|Project:||Linux kernel, but applicable to other concurrent code.|
In order to operate efficiently on very large systems, algorithms must avoid high levels of contention on global locks, global counters, and pretty much all other global mechanisms. So what is a parallel algorithm to do? My usual advice might be expected to be "Use RCU!", but that advice is not always helpful within an RCU implementation.
This presentation will illustrate some useful parallel techniques, using expedited RCU grace periods as a vehicle for motivating these techniques and for demonstrating their effectiveness.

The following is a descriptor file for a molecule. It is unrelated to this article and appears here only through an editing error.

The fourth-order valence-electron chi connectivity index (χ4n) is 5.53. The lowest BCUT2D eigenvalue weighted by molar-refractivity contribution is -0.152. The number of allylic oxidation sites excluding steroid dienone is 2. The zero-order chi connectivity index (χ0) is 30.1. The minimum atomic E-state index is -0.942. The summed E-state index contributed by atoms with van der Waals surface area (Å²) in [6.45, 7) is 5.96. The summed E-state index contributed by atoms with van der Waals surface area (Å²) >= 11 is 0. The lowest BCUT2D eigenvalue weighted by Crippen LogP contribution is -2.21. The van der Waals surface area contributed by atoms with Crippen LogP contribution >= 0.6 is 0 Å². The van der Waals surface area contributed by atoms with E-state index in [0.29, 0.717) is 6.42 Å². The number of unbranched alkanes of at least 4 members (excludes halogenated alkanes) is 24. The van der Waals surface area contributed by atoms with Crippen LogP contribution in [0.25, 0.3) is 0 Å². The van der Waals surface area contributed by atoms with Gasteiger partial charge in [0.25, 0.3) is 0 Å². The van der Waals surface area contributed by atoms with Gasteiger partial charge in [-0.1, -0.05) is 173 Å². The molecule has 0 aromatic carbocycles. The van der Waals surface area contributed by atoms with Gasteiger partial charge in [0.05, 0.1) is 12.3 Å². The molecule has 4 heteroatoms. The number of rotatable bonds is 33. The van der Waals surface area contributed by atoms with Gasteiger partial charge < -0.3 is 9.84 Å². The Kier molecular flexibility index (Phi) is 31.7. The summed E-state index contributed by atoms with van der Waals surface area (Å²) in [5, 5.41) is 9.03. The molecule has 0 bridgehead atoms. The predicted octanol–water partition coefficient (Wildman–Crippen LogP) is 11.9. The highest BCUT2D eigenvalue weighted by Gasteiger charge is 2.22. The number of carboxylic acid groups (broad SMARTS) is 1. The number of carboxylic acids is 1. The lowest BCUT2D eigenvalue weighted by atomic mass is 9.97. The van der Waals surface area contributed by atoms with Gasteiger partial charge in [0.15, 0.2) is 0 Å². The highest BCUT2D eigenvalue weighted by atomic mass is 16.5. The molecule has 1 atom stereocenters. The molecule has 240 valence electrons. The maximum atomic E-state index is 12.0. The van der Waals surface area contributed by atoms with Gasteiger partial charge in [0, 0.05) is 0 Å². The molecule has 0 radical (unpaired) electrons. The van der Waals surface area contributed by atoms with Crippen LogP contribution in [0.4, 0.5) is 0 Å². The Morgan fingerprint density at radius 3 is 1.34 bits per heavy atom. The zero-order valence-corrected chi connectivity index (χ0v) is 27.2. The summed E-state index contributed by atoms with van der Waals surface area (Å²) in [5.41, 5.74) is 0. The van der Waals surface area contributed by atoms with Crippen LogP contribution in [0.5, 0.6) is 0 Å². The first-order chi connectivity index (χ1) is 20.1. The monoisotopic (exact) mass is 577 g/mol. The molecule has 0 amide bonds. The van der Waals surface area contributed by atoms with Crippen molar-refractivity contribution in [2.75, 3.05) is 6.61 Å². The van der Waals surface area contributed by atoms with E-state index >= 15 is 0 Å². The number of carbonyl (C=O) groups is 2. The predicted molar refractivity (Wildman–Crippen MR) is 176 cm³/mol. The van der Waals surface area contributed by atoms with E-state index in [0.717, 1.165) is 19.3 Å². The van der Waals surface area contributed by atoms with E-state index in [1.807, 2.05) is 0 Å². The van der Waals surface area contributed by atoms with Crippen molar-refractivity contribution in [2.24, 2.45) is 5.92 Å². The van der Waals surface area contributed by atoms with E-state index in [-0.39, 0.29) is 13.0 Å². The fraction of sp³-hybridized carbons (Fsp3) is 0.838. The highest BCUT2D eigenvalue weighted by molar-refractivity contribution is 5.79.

Paul E. McKenney has been coding for four decades, more than half of that on parallel hardware, where his work has earned him a reputation among some as a flaming heretic. Over the past decade, Paul is a Distinguished Engineer at the IBM Linux Technology Center. Paul maintains the RCU implementation within the Linux kernel, where the variety of workloads present highly entertaining performance, scalability, real-time response, and energy-efficiency challenges. Prior to that, he worked on the DYNIX/ptx kernel at Sequent, and prior to that on packet-radio and Internet protocols (but long before it was polite to mention Internet at cocktail parties), system administration, business applications, and real-time systems. His hobbies include what passes for running at his age (AKA "hiking") along with the usual house-wife-and-kids habit.
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